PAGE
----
I come from a tiny speck of a town called Riverton in the middle of the vast plain of nothingness called Wyoming. And I’m beginning to realize that the area where I’m from and the area to which I’m coming are a little different.

This switch, from a state with fewer people than one Manhattan block to a state with many times that number of people crammed into a space typically reserved for sardines, is sure to bring about a few changes in my life. The ratio of 10-gallon hats to argyle sweater vests and the lack of cows in the middle of the road aside, there are going to be deeper differences.

The first time I began to notice the differences between Riverton and Yale was during the application process. Here are some interesting statistics from the Yale recruiting book, and some attempts by good old Wyoming to measure up.

The number of living Yale alumni is 167,350. The population of Wyoming’s capital city is 59,966. However, since 58,000 of those citizens own a gun, we could still take all of you without much trouble, so don’t push it.

Yale’s student population is 11,580. The total population of my town is 9,310.

The total number of cows at Yale is zero. The total number of cattle in my area is around 50,000.

Yale earned more in interest on its endowment this year than the total endowments of every college and university in my state combined.

One recent sale of minerals from Wyoming netted $42 million in one fell swoop. That is the equivalent of 8 million gallons of gasoline for Yale students to ignore because they ride bikes everywhere.

After I was accepted, my first real contact with the University came via numerous phone calls I made to the University, asking about pretty much everything. These calls let me in on another secret: in the big real world, my little questions would take a while to answer. That is, if you can call Yale the real world.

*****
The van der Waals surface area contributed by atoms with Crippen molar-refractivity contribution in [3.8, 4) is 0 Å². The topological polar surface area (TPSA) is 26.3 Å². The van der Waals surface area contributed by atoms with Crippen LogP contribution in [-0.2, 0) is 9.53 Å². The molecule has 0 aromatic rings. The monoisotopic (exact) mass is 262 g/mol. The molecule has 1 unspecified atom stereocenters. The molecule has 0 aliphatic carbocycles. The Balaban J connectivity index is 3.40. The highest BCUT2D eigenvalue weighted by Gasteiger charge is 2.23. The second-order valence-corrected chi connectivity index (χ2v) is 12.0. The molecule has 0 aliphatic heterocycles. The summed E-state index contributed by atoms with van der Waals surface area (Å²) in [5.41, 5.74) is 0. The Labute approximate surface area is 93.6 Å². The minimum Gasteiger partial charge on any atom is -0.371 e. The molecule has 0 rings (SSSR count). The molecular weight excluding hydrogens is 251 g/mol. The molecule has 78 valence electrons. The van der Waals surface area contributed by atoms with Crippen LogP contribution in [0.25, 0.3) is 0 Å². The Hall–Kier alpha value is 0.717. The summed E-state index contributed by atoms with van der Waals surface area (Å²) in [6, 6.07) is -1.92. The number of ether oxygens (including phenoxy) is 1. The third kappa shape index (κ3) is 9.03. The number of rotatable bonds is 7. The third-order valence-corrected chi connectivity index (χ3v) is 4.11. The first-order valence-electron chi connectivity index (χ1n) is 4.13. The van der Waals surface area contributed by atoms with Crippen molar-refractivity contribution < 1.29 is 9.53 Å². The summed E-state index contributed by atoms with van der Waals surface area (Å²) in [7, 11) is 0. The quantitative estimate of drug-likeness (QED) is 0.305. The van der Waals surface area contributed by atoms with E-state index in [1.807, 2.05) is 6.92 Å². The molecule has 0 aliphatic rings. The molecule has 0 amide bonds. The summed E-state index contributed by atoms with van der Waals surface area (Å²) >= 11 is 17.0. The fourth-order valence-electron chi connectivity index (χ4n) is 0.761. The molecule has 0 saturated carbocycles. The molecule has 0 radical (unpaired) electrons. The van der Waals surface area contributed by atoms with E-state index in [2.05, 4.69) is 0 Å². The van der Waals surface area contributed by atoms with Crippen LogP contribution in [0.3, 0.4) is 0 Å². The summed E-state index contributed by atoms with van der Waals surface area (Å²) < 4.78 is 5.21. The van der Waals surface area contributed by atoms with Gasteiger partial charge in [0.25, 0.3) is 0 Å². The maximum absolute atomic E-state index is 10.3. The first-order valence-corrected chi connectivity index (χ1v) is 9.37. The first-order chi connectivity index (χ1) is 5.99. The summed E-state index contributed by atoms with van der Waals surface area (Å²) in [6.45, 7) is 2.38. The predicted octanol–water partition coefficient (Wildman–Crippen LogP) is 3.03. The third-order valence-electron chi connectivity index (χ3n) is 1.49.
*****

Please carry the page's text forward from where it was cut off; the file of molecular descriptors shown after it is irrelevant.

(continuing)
Coming from a community where the mayor has nothing better to do every morning than answer the public office phone and take cattle complaints, the lack of a response from the phones at Yale seemed almost supernatural. After multiple calls at all hours of the day failed to find anything more than a full voicemail inbox, the Payne Whitney Gym staff members began to seem like mystical creatures or phantoms that almost certainly don’t exist, likened to my home town myths of jackalopes, Bigfoot and Democrats holding elected office.

In the summer of 2010, I took a tour of the Yale campus. One thing that made this tour much easier, and Wyoming-familiar, was campus transportation. Transport methods are, of course, rampant in Wyoming. From bikes and legs to Zipcar, the hikers and naturalists that call Wyoming home would not be disappointed in New Haven.

The much larger, less urbane portion of Wyoming’s citizens might be let down, however, by the lack of giant, loud, unnecessary black pickup trucks on campus. Back in Wyo, they are all the rage: some have steer horns displayed proudly on their grilles, some have “truck nuts” affixed to their trailer hitches, and more than one has been outfitted with a pair of Confederate flags and a smokestack worthy of a cooling tower. “Just cuz theres smoke, dont mean its broke,” complete with purposeful grammatical errors, is a popular bumper sticker.

Not so at Yale. No matter the appeal of such Americana, students here have decided that waking up the whole neighborhood and killing half a rainforest every time you drive down the block to the hardware store just isn’t worth it. You have no idea how highly the lack of trucks makes me think of our student body. It almost makes up for the lack of cows in the road!

Despite all of Yale’s wonderful improvements, there is one thing that Connecticut simply doesn’t seem to understand: the concept of elevation. Mt. Frissell, the highest point in fair old CT, tops out at a glorious 2,800 feet. Across Wyoming, there is not a single square foot that drops below 3,000 feet. New Haven’s East and West Rock are aptly named: they are rocks, and that’s it.

Suffice it to say that I plan on being publicly amused by this fact whenever possible.

Though daunting, I’m going to have to face the challenges my move poses. Whether they take the shape of new methods of transportation, more books that I’ve ever seen in my life, or a simple call to the gym, my time at Yale will be better, not worse, for all its dissimilarity to my old life. Who knows — maybe I’ll learn to live without the comforting aura of a road cow.

Robert Peck is a freshman in Berkeley College.